Americans are in favor of big ideas like the Hoover Dam, space exploration and making the United States the country for cutting-edge technology. Average Americans would spend the country’s wealth vastly differently than corporate and moneyed interests do, and they desire planet-friendly products more than ever, seeing as more than 70% of consumers will pay more for clean-label products.

Local governments fit into this picture perfectly. They are closest to the people they represent and understand their views and goals. They know the physical layout, geography and infrastructure of local communities better than anyone in state or federal government. Local governments should be directing spending on EVs and electrification.

Legislators at this level typically lack funding. Areas with richer tax bases always enjoy better schools and higher-quality infrastructure at the expense of poorer and more rural ones.

Local governments can more precisely identify opportunities and the proper way to scale technologies than state and federal governments. Meanwhile, state governments can more effectively allocate funds to these large-scale infrastructure projects than the federal government.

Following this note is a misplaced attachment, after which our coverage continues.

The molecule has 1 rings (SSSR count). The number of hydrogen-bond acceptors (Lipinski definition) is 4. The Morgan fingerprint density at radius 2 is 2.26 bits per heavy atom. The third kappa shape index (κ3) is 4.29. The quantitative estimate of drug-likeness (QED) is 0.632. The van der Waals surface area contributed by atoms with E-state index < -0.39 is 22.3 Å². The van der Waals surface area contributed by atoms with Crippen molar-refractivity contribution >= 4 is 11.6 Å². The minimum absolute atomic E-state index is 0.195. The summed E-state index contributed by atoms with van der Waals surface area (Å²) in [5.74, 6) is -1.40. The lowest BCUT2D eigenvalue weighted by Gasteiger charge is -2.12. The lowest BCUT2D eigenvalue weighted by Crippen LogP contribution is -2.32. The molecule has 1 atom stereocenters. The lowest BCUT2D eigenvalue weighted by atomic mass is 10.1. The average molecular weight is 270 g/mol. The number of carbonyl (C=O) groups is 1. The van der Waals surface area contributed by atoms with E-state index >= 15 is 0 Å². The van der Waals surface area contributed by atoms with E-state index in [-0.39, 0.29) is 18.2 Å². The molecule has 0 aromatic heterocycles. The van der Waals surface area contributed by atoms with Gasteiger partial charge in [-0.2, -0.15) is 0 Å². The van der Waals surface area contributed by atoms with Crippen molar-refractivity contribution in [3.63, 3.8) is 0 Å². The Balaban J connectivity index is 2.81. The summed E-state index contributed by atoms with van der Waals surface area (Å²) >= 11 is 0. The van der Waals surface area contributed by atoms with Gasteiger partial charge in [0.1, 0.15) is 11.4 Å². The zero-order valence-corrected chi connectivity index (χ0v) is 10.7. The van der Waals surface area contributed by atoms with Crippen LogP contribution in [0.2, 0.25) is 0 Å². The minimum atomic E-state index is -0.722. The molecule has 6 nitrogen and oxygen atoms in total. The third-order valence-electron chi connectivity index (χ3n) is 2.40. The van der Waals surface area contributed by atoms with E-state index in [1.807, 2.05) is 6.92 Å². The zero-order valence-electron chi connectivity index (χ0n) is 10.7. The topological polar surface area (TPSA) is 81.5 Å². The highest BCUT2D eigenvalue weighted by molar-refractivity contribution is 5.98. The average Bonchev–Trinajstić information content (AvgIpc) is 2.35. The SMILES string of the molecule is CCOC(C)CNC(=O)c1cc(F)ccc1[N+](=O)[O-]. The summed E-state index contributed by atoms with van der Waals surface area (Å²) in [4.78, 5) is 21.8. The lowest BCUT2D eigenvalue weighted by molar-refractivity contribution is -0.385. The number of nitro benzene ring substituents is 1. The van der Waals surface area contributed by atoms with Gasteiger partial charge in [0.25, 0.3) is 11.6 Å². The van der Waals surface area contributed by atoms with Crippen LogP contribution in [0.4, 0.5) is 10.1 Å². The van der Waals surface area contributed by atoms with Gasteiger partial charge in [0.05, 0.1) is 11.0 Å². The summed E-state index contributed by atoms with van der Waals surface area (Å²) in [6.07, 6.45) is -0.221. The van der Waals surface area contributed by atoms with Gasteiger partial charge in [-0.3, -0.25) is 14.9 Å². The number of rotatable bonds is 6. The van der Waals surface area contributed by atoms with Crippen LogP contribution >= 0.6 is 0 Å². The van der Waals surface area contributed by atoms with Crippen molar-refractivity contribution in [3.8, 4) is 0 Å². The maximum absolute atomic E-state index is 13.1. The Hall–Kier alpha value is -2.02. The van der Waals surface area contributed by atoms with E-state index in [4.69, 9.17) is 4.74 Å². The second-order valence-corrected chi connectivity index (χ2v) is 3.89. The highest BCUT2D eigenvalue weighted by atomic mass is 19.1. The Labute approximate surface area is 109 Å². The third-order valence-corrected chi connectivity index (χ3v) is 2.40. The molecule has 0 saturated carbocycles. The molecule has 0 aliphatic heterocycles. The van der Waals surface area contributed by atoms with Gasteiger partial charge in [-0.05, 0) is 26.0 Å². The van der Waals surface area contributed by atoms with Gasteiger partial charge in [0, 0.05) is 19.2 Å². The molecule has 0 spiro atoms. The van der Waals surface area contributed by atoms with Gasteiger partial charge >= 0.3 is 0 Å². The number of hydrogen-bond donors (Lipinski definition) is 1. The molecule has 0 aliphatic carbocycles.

Concurrently, the federal government has more power over corporations, technologies and infrastructure projects that cross state lines or impact the people in general rather than those in a particular municipality.

In other words, local governments close the loop between the needs on the ground and the larger-scale funding management that should happen at the state and federal levels.

Taxes from corporations have been slashed over the last few decades.  If these taxes had remained steady and they’d helped subsidize EVs instead of oil and gas, the entities that rely on our nation’s roads the most — companies — would today have a more developed national EV charging system. Their operating costs would be lower and they wouldn’t scramble every few years to meet new EPA emissions standards.

Instead, they spent that time lobbying for lower taxes, which left the country in a difficult position any time big ideas and changes were discussed in Washington. Local governments with dwindling tax revenue have been left with what trickled down. It’s why locals have to intimidate their municipalities into fixing potholes. How are they supposed to build tons of EV charging stations with the funds they have available?

Electric Power to the People

Detractors of EVs say it’s impossible or “not the right time” for them to catch on. Mostly, the argument is that this advancement is too complex to be carried out in a way that makes sense for average people and their communities. However, local governments become ideal resources for state and federal governments. They’re the eyes, ears and subject-matter experts can use to ensure money is spent wisely and in a way that makes sense for their constituents.